No the selfish people are stockpiling. If you stockpile, you are contributing to the shelves looking empty. If people see empty shelves, they get scared and buy more. Which only make more shelves look empty and then someone else gets scared and....
86
Zig
08/12/2020 12:52:57 1 3
bbc
Rightwing tosh
46
08/12/2020 12:36:08 4 3
bbc
Some £10.9bn was spent as eating and drinking out

= It works out about £ 45 per brit per week or around 6 £ per brit per day

This IS miserable

How could some survive on 6 £ per day for food and drink, poverty !!!!
75
08/12/2020 12:50:08 1 1
bbc
Is this undetected sarcasm?
It doesn’t seem a lot considering food inflation but with meal planning and batch cooking (no junk food or alcohol) it’s doable.
40
08/12/2020 12:16:00 6 20
bbc
The UK is booming. Most people in the UK work for SMEs. Most SMEs are rushed off their feet at the moment, and brimming with confidence. Only dinosaur companies are not able to adapt to Brexit. Time for No Deal with the EU, then we can build trade arrangements with them over time that both us and them.
76
08/12/2020 12:50:55 1 3
bbc
Yep, my business has never been in better health. Flexible, ready and able. Already trebled orders to the USA. The only variable out of our hands are heat and light currently.
212
08/12/2020 13:50:50 0 1
bbc
I usually have a quiet December and use if for maintenance and preparation, but the phone calls and emails and online orders just keep rolling in!!
77
08/12/2020 12:50:59 3 2
bbc
To be fair, the supermarkets were always going to "do well" in the pandemic. They're the only ones with the nationwide infrastructure to (a) gather a vast range of disparate products together in one local building and (b) have the wherewithall to arrange home delivery and/or the space to personally shop while being socially distanced.

How hard would it have been if we'd just had corner shops?
159
08/12/2020 13:27:15 0 2
bbc
"How hard would it have been if we'd just had corner shops?"

Not particularly.
69
08/12/2020 12:45:38 75 131
bbc
When going out for food shopping is your break from boredom, sounds like you need to take up a hobby or two!
78
Ben
08/12/2020 12:51:14 26 6
bbc
I soon got bored of hobbies. There's a difference between doing part of your hobby every now and then and then all time because there's nothing else to do.
79
Zig
08/12/2020 12:51:34 24 7
bbc
Can never have too many Brussels Sprouts!
283
08/12/2020 14:45:34 13 3
bbc
Tell that to my underpants
459
08/12/2020 18:28:31 0 0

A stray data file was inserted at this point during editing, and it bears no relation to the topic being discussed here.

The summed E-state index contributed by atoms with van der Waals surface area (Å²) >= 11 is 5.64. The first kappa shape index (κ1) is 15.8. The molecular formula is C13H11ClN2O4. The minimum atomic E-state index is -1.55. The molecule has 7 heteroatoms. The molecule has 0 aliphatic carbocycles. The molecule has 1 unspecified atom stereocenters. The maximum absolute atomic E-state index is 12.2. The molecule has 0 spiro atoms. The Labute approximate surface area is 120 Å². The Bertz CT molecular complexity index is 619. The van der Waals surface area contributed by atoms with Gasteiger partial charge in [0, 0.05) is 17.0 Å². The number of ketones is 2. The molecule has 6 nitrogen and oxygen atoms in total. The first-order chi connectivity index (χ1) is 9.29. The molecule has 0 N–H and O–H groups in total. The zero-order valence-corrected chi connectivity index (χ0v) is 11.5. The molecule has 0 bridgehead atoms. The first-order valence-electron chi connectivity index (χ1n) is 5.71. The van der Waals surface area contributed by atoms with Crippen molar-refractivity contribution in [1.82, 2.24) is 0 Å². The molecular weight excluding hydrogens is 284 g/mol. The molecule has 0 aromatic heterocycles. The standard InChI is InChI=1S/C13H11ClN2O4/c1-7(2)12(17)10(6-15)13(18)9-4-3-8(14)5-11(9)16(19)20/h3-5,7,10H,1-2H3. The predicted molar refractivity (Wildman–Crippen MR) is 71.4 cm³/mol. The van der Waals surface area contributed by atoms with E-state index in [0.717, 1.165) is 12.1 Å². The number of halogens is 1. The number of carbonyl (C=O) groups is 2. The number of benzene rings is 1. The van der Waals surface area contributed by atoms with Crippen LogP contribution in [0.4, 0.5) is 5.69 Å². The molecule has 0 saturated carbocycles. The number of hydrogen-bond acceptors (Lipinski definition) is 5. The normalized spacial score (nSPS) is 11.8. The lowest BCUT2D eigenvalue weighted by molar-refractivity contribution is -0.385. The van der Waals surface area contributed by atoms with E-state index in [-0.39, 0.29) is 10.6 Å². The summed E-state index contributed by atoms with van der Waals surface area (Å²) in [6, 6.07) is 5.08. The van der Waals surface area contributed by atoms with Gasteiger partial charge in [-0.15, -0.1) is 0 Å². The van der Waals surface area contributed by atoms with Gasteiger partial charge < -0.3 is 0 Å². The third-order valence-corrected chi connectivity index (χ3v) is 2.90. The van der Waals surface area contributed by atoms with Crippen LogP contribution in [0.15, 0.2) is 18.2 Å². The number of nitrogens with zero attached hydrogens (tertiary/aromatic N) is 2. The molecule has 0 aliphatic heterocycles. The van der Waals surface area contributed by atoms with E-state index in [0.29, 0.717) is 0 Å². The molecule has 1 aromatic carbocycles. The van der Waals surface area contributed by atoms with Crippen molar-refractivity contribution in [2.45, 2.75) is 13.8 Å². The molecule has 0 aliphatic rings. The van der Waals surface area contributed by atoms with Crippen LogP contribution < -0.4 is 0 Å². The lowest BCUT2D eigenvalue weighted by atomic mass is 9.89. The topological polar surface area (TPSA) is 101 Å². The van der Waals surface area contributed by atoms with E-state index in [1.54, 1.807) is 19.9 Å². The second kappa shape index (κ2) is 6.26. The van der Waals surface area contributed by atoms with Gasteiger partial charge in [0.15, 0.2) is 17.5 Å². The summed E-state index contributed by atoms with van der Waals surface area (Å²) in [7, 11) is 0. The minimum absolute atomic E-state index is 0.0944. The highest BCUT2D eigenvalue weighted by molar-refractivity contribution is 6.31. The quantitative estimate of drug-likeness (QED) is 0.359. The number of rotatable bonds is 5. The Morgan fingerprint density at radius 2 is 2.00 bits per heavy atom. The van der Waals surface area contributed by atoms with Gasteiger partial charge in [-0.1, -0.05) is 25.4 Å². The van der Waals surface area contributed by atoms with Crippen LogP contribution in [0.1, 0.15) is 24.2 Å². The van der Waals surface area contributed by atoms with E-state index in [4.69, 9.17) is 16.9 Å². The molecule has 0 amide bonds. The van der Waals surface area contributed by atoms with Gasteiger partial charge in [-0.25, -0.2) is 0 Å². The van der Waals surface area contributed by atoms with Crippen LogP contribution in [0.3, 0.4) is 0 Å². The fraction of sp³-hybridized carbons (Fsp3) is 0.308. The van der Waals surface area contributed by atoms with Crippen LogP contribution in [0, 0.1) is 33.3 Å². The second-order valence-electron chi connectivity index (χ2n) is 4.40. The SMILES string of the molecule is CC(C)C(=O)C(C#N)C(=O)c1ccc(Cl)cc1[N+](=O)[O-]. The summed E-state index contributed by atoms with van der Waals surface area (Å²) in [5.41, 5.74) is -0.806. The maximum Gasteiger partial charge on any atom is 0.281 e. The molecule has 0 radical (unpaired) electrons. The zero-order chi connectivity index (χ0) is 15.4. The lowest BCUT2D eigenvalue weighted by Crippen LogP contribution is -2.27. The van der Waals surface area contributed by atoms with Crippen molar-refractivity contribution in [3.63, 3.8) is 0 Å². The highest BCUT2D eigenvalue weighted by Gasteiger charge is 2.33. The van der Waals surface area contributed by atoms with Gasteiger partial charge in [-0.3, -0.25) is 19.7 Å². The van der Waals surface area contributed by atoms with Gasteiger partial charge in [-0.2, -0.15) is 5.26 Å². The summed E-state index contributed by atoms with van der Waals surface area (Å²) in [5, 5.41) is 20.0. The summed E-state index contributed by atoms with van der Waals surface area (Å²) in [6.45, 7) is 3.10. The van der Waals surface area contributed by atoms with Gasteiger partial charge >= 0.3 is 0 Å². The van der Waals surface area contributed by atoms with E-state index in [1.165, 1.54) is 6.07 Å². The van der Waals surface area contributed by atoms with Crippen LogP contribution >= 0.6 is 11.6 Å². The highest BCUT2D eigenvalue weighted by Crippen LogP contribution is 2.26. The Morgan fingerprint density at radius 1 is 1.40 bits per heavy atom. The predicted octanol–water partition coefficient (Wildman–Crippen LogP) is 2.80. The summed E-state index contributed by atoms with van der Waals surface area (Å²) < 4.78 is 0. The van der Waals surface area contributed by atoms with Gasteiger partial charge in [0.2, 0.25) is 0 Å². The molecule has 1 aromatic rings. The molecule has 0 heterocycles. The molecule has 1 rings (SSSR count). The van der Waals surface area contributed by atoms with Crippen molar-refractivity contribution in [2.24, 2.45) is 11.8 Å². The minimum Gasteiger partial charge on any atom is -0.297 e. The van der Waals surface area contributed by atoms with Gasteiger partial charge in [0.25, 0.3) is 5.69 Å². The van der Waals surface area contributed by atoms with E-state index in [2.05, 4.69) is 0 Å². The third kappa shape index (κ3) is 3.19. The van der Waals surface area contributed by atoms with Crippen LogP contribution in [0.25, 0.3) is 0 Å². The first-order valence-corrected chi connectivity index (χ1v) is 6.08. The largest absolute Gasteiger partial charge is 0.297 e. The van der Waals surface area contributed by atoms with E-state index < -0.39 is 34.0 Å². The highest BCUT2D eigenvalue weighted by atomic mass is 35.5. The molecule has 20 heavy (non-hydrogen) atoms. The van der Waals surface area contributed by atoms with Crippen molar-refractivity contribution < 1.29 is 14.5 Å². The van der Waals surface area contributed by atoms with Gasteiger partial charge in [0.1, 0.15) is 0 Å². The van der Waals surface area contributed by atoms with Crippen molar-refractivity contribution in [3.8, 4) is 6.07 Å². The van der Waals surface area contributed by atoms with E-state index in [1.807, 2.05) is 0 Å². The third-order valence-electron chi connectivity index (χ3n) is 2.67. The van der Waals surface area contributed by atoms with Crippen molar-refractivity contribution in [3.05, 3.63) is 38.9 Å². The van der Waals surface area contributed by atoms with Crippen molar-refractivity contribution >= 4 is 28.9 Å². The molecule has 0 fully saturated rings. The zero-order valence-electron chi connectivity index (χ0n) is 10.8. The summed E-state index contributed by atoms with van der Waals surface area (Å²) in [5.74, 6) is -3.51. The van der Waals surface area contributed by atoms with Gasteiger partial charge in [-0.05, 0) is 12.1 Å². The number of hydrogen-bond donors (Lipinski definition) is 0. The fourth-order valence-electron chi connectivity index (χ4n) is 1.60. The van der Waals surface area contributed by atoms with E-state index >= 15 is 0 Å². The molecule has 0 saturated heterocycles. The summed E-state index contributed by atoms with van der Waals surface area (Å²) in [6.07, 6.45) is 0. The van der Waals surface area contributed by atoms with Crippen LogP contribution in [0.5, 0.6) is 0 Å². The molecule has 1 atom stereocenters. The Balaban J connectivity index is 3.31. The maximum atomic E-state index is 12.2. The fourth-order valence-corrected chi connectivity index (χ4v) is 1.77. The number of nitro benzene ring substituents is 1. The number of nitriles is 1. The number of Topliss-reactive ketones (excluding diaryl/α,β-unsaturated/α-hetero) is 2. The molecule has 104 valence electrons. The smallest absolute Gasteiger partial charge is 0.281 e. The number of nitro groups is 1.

bbc
Last year we will have to have some other kind of sprouts after the B word
532
09/12/2020 12:25:18 0 0
bbc
Oh, I think we can...
13
08/12/2020 12:07:10 113 40
bbc
I think a fair few people might be buying extra now in the anticipation that the shelves might look like the GDR come January....
80
08/12/2020 12:30:37 16 26
bbc
You doom mongers are going to be very disappointed when the UK economy booms next year, while the EU slides into acrimonious disputes with itself. Most people in the UK work for SMEs, and most SMEs are doing very well at the moment.
111
Ben
08/12/2020 13:03:56 16 8
bbc
Utter nonsense. The UK economy has been closed for months. Debt collectors will be booming next year, I grant you that.
132
08/12/2020 13:16:09 8 5
bbc
A real-life Quitling! You'll be popular in the queues for the soup kitchens next year, that's for sure...
242
08/12/2020 14:17:35 2 2
bbc
Based on what? Becuase hopes and dreams aren't appropriate justification
470
08/12/2020 18:40:49 2 1
bbc
Most people don't and as for the assertion that most SMEs are doing well can be confirmed as wishful thinking by spending a few seconds on Google.
531
09/12/2020 12:23:32 0 0
bbc
Well, my SME is closed due to Covid restrictions. So not doing very well at all. I suppose there might be a dead cat bounce as business reopen next year, prior to relocating to the EU. Anyway, Brexit supplies in the bomb shelter are now topped up.
25
Bob
08/12/2020 12:25:48 13 17
bbc
How many corrupt business donations have been made to political parties, particularly Bojos mob. Corruption, sleaze and politics are endemic in this country
81
08/12/2020 12:31:40 7 4
bbc
If you have any evidence of criminal wrong doing I suggest that you contact the police. Unless of course you just make things up.
43
08/12/2020 12:34:01 13 20
bbc
People buying extra to celebrate leaving on 31st December. Best New Year ever... lol
82
08/12/2020 12:51:59 3 1
bbc
Technically we already left.